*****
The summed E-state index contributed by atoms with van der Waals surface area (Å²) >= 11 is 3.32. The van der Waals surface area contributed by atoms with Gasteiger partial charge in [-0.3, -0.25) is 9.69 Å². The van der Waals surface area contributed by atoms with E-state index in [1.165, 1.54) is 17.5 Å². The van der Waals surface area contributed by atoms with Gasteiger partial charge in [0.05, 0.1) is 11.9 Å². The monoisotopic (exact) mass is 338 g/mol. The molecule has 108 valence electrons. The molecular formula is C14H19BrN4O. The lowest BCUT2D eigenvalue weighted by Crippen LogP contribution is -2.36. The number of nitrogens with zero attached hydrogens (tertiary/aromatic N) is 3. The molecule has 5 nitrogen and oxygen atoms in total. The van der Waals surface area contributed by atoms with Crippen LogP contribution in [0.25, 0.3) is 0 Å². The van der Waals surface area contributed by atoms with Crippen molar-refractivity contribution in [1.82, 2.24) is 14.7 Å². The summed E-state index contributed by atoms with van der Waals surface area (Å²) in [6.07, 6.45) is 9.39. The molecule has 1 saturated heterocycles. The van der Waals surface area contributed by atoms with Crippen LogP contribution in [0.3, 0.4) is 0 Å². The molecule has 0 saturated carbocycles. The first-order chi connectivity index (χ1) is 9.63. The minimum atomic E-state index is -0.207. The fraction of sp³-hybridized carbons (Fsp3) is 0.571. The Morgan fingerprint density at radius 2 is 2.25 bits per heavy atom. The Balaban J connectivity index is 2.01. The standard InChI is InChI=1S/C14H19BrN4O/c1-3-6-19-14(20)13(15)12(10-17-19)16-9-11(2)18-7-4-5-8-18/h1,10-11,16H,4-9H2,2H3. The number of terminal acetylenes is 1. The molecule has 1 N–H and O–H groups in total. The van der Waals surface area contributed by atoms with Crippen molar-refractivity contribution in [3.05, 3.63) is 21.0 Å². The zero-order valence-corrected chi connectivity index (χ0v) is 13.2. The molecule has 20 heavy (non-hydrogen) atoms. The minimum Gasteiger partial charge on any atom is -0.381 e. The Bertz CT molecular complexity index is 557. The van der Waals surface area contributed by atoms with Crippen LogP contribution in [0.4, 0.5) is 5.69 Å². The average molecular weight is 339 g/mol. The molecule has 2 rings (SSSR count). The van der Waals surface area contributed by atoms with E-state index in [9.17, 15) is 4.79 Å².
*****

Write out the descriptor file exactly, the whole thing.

The summed E-state index contributed by atoms with van der Waals surface area (Å²) >= 11 is 3.32. The van der Waals surface area contributed by atoms with Gasteiger partial charge in [-0.3, -0.25) is 9.69 Å². The van der Waals surface area contributed by atoms with E-state index in [1.165, 1.54) is 17.5 Å². The van der Waals surface area contributed by atoms with Gasteiger partial charge in [0.05, 0.1) is 11.9 Å². The monoisotopic (exact) mass is 338 g/mol. The molecule has 108 valence electrons. The molecular formula is C14H19BrN4O. The lowest BCUT2D eigenvalue weighted by Crippen LogP contribution is -2.36. The number of nitrogens with zero attached hydrogens (tertiary/aromatic N) is 3. The molecule has 5 nitrogen and oxygen atoms in total. The van der Waals surface area contributed by atoms with Crippen LogP contribution in [0.25, 0.3) is 0 Å². The van der Waals surface area contributed by atoms with Crippen molar-refractivity contribution in [1.82, 2.24) is 14.7 Å². The summed E-state index contributed by atoms with van der Waals surface area (Å²) in [6.07, 6.45) is 9.39. The molecule has 1 saturated heterocycles. The van der Waals surface area contributed by atoms with Crippen LogP contribution in [0.3, 0.4) is 0 Å². The molecule has 0 saturated carbocycles. The first-order chi connectivity index (χ1) is 9.63. The minimum atomic E-state index is -0.207. The fraction of sp³-hybridized carbons (Fsp3) is 0.571. The Morgan fingerprint density at radius 2 is 2.25 bits per heavy atom. The Balaban J connectivity index is 2.01. The standard InChI is InChI=1S/C14H19BrN4O/c1-3-6-19-14(20)13(15)12(10-17-19)16-9-11(2)18-7-4-5-8-18/h1,10-11,16H,4-9H2,2H3. The number of terminal acetylenes is 1. The molecule has 1 N–H and O–H groups in total. The van der Waals surface area contributed by atoms with Crippen molar-refractivity contribution in [3.05, 3.63) is 21.0 Å². The zero-order valence-corrected chi connectivity index (χ0v) is 13.2. The molecule has 20 heavy (non-hydrogen) atoms. The minimum Gasteiger partial charge on any atom is -0.381 e. The Bertz CT molecular complexity index is 557. The van der Waals surface area contributed by atoms with Crippen LogP contribution in [0.4, 0.5) is 5.69 Å². The average molecular weight is 339 g/mol. The molecule has 2 rings (SSSR count). The van der Waals surface area contributed by atoms with E-state index in [9.17, 15) is 4.79 Å².